The point of this giant rant is a sad reflection on how games like Ultima Online, even 10 years ago, provided infinite amounts more freedom and chance for unique gameplay whereas games like World of Warcraft have compressed the possibilities of varying playstyles and made only raiding for hours on end or grinding the same Battleground over and over the only avenue for progression. Crafting for example is no longer a dedicated profession full of meaning, but an empty side quest without much meaning in the community or economy that everyone is capable of-assuming they are willing to click the "create" button enough thousands of times.
PVP and PVE has lost the rush of excitement and danger; now every encounter becomes the same, predictable down to a science. There is no meaning or true connections between players aside from progressing in a raid dungeon, and the only way to better your character eventually becomes reliant on grinding for hours in a raid every night. Gone is the freedom to play the game however you want, perhaps without ever fighting a monster and succeeding as a carpenter or thief. Gone is the accountability to be a good person, the choice to be a murderer, and the consequences that come with every action. The current state of the MMO industry is making everything easy, "carebear," and a meaningless grind with an infinite treadmill of gear-upgrading every few months where your hundreds of hours become null and void the second a weapon with 2 more Strength than your current one is patched in.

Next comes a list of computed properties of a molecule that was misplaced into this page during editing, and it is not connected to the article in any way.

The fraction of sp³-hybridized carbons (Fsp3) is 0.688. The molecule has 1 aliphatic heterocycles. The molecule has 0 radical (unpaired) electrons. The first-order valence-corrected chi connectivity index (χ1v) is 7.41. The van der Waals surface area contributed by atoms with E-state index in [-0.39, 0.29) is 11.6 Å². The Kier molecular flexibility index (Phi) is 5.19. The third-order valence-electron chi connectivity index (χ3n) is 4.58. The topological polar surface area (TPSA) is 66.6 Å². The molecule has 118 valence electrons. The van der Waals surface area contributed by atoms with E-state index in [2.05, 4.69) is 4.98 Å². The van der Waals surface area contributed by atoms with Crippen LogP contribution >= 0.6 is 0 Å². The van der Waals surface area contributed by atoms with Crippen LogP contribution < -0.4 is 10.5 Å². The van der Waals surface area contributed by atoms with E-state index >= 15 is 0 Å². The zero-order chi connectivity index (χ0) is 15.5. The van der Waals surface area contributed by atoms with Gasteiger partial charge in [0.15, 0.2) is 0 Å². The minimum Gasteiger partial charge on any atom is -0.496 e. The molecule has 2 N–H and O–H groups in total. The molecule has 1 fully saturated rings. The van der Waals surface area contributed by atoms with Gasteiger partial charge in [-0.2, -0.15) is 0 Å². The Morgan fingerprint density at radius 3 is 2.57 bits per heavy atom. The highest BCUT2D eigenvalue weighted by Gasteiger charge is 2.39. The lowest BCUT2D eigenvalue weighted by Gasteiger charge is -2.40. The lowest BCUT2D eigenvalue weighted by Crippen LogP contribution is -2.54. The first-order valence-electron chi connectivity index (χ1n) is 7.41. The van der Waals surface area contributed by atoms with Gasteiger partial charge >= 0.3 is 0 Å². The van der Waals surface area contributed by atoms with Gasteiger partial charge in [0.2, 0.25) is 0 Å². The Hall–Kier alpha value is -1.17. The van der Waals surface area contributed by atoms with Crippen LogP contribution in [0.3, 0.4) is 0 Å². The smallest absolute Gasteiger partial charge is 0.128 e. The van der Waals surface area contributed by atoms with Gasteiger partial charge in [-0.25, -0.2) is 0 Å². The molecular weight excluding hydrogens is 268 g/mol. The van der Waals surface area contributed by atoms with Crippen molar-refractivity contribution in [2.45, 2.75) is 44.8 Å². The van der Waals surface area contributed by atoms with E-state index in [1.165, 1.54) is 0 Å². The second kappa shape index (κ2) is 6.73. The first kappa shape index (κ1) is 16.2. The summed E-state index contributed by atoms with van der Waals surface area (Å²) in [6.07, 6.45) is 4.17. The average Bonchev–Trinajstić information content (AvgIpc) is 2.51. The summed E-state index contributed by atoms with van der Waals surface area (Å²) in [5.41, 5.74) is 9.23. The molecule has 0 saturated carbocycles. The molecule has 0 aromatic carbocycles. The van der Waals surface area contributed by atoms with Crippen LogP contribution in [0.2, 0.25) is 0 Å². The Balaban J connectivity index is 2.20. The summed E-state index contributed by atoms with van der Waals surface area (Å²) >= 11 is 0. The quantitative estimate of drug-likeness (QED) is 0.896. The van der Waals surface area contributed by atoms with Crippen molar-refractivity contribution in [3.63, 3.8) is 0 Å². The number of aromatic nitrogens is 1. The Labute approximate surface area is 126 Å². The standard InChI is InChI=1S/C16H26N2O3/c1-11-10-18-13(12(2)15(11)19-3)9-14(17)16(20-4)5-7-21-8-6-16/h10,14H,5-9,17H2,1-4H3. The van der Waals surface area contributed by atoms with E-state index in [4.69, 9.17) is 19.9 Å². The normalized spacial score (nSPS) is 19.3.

The sad part is nothing can compete and overtake World of Warcraft without adhering to these new standards of the industry that Blizzard has set with its popularity. Everything that made MMOs great has been diluted, and I fear for the future of the genre that continues to shift towards resorting to clones of an already watered down game. Ultima Online died as it began to cater to its "casual," "carebear" audience, and now, struggling to keep up with games like World of Warcraft, is virtually unrecognizable from its original form. World of Warcraft has created a monopoly and an industry that is now impossible to compete in, and unfortunately will eventually collapse in on itself whenever people are able to lure themselves away from the game, as in the end, World of Warcraft is the only thing that will be able to kill itself.
-Scott "Riot" Underwood